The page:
I have a shitty day and ignore and/or snap at my children, “Oooh well, parenting = crap-shoot, doesn’t mean I’ll scar them for life.”

I get a little too excited when my 2-year-old labels his letters correctly, “Pfft,  crappy, crappity, crap-shoot, doesn’t mean I’m doing it right.”

I get a little too frustrated when my kid melts-down in the grocery store checkout line, “This sh!t is such a f*$%ing crap-shoot, doesn’t mean I’m doing it wrong.”

It’s a useful excuse for almost any parenting insecurity you can think of. It instantaneously absolves you of responsiblity by putting your children’s fate in fate’s hands.

But that’s not how I want to parent. It’s not even how I want to live. I don’t want to put all my cards in the deck of complete pre-determination. I want to have an impact. I want my hard work to pay off. I want my children to be happy, well-adjusted contributors to society. I want that. I want that more than I want excuses and apathy.

I’ve searched my soul for something more comforting than “crap-shoot” to ease my fears about my children someday ending up on skid row. There is only one reasonable answer that brings me any margin of comfort. It is respect.

The R.E.S.P.E.C.T. find out what it means to me kind of respect.

My children will make mistakes. My children will fall off wagons, jump off bridges and take the low road more times than I even want to contemplate. We all do. It’s inevitable, really. But if they respect their parents; if they value our opinions; if they feel bad when we are disappointed because they enjoy our approval… then that is something.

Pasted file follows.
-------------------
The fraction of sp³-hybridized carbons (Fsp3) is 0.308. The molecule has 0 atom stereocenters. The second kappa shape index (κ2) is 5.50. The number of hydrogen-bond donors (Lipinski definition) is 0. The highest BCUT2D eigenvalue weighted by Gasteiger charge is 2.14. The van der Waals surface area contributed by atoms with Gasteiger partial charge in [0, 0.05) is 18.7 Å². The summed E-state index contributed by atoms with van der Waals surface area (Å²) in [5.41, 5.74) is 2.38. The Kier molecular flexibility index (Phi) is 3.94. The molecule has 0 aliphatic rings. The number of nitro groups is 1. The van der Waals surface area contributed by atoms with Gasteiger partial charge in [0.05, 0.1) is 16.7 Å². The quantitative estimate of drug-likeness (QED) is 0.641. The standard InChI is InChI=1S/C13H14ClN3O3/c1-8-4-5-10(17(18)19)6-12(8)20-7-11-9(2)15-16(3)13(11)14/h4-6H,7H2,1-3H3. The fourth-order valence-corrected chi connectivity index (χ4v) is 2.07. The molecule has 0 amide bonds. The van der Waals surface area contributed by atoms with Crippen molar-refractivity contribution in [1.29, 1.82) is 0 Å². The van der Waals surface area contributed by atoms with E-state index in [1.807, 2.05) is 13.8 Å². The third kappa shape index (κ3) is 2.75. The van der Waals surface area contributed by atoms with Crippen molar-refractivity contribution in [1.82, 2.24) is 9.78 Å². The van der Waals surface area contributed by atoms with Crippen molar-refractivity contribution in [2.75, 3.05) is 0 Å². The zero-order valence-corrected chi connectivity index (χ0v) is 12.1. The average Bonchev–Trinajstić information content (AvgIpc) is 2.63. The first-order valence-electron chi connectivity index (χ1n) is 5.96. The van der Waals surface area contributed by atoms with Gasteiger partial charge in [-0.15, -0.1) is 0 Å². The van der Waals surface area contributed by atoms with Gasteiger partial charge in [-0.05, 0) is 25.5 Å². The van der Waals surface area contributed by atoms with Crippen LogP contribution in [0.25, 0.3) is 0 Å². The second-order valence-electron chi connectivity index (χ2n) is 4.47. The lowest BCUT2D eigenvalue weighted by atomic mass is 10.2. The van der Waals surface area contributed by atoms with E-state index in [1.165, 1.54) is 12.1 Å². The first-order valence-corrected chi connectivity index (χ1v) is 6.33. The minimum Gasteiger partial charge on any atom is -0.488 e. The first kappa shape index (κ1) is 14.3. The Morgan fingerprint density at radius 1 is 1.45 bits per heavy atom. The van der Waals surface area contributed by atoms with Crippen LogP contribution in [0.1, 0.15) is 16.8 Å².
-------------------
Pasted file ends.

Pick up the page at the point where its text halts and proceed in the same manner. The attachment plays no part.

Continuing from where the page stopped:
But here’s the problem with respect. Respect is not merely given. It isn’t something that you can control, command or demand. Respect happens when the person you are is the person someone else strives to emulate. And, sadly, that has nothing to do with parenting and everything to do with one’s own sense of integrity and self-worth.

In the end, respect is something you must first have for yourself, before you can earn it from others… especially your children. As far as I can tell the best strategy I have against safeguarding my children from the more difficult paths in life is to inspire their respect for me. No small feat I assure you. Because respecting my wishes by remembering to take off their shoes in the doorway, versus caring how disappointed I’ll be if they have sex with their highschool girlfriend, are two separate levels of respect in my mind.

One is common courtesy, the other is having a bond that acts like kryptonite on teenage hormones and peer pressure and we all know how strong those things are. They are the two singular forces responsible for a $1.6 billion dollar company called YouTube.

So how do I get this kind of relationship with my children? How do I inspire their respect for me so that they hear my voice during difficult decisions? Must I be flawless in front of them? Must I exemplify perfection and make every right decision?